Pages from the bible will be presented with their transcriptions in upcoming posts.

 

Notes, Sources, and References: 

1) Beerbower family bible.

2) Springsteen and Beerbower Family Group Records compiled over many years using bibles, census, and other data.

3) Edgar Peter Beerbower was called, “Ed” and I have seen him listed as “Edward.” Being that Edgar became a family name, I lean toward his name being “Edgar.”

 

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Copyright 2013-2015 by Heritage Ramblings Blog and pmm.

 
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Mystery Monday: Aiken? Family in Colorado in the 1920s

Unknown children on the trail with donkeys, probably in Colorado circa 1920.
Unknown children on the trail with donkeys, probably in Colorado circa 1920.

These images were in an old photo album with Lee family ephemera. We believe the primary woman in the photos with the flat-topped hat is Dora J. (Russell) Aiken, as there is a postcard from there written to “Mrs. Samuel Lee,” who would have been Dora (Aiken) Lee. It was signed “Mother.” Alternatively, it could be Louisa M. (Brandenburger) Lee (1859-19340) sometimes called Maria Louisa Brandenburger (German folks swapped first and middle names back and forth), Samuel J.’s mother who married Samuel Lenton Lee (1849-1932), but we do not have a known image of her to compare. Seems like if it was Louisa, she would have included her son and written to “Mr. and Mrs. Samuel Lee.” So I am betting on Dora J. Russell being the woman in these pictures.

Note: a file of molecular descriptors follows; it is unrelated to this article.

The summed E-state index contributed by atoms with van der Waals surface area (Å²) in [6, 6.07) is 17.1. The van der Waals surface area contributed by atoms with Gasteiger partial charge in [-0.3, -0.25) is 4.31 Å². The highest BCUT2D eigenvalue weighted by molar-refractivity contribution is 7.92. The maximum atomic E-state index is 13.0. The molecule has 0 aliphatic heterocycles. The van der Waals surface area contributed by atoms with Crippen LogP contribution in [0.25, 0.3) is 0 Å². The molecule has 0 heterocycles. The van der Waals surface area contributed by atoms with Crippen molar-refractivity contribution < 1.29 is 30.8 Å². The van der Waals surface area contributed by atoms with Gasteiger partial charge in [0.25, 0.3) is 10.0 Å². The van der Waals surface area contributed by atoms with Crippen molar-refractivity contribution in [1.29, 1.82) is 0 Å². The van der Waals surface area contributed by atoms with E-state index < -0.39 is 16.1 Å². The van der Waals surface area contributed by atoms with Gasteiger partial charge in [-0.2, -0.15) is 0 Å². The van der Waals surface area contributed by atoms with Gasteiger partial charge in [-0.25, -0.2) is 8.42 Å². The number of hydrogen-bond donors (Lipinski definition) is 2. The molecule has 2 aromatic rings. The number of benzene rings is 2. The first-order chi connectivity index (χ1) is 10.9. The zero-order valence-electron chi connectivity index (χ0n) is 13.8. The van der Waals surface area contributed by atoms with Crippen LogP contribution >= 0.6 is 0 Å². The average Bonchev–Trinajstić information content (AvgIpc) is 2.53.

If anyone has these same or similar pictures, please use our “Contact Us” form or leave a comment so we can compare and share! We are very interested in more information about these photos.

Click on any of the images to enlarge.

In Yellowstone Park, Aug-Sep 1921:

Unknown Lee or Aiken- possibly Dora (Russell) Aiken in Yellowstone Park, Aug 1921.
Unknown Lee or Aiken- possibly Dora (Russell) Aiken in Yellowstone Park, Aug 1921.
Aiken or Lee relatives? Sep 1921.
Aiken or Lee relatives? Sep 1921.
Aiken or Lee Family- Colorado? Aug 1920.
Aiken or Lee Family- Colorado? Aug 1920.
Aiken Family? Yellowstone Park, 10 Aug 1921.
Aiken Family? Yellowstone Park, 10 Aug 1921.